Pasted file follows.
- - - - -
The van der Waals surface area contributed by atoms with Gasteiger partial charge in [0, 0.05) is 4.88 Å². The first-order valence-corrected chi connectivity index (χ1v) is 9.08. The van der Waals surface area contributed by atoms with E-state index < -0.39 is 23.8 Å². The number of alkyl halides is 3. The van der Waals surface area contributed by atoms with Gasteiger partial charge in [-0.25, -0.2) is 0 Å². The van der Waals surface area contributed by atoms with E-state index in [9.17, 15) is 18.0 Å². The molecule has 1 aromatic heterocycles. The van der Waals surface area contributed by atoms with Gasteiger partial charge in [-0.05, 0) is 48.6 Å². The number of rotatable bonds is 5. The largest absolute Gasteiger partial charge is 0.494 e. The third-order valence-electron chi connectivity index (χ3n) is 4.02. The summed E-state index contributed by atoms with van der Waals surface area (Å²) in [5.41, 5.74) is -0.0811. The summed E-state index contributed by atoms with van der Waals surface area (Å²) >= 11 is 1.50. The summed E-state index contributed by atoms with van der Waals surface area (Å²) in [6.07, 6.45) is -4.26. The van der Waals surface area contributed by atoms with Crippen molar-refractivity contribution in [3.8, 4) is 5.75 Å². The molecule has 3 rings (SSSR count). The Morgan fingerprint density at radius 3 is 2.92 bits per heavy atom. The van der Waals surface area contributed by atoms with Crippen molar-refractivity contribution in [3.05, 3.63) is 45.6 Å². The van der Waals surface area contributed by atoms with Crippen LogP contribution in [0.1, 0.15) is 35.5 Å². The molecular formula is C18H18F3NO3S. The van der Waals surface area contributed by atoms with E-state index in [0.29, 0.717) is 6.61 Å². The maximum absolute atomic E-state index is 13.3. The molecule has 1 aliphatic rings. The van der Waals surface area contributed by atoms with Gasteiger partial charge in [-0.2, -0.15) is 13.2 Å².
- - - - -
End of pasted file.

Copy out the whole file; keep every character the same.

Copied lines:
The van der Waals surface area contributed by atoms with Gasteiger partial charge in [0, 0.05) is 4.88 Å². The first-order valence-corrected chi connectivity index (χ1v) is 9.08. The van der Waals surface area contributed by atoms with E-state index < -0.39 is 23.8 Å². The number of alkyl halides is 3. The van der Waals surface area contributed by atoms with Gasteiger partial charge in [-0.25, -0.2) is 0 Å². The van der Waals surface area contributed by atoms with E-state index in [9.17, 15) is 18.0 Å². The molecule has 1 aromatic heterocycles. The van der Waals surface area contributed by atoms with Gasteiger partial charge in [-0.05, 0) is 48.6 Å². The number of rotatable bonds is 5. The largest absolute Gasteiger partial charge is 0.494 e. The third-order valence-electron chi connectivity index (χ3n) is 4.02. The summed E-state index contributed by atoms with van der Waals surface area (Å²) in [5.41, 5.74) is -0.0811. The summed E-state index contributed by atoms with van der Waals surface area (Å²) >= 11 is 1.50. The summed E-state index contributed by atoms with van der Waals surface area (Å²) in [6.07, 6.45) is -4.26. The van der Waals surface area contributed by atoms with Crippen molar-refractivity contribution in [3.8, 4) is 5.75 Å². The molecule has 3 rings (SSSR count). The Morgan fingerprint density at radius 3 is 2.92 bits per heavy atom. The van der Waals surface area contributed by atoms with Crippen molar-refractivity contribution in [3.05, 3.63) is 45.6 Å². The van der Waals surface area contributed by atoms with Crippen LogP contribution in [0.1, 0.15) is 35.5 Å². The molecular formula is C18H18F3NO3S. The van der Waals surface area contributed by atoms with E-state index in [0.29, 0.717) is 6.61 Å². The maximum absolute atomic E-state index is 13.3. The molecule has 1 aliphatic rings. The van der Waals surface area contributed by atoms with Gasteiger partial charge in [-0.2, -0.15) is 13.2 Å².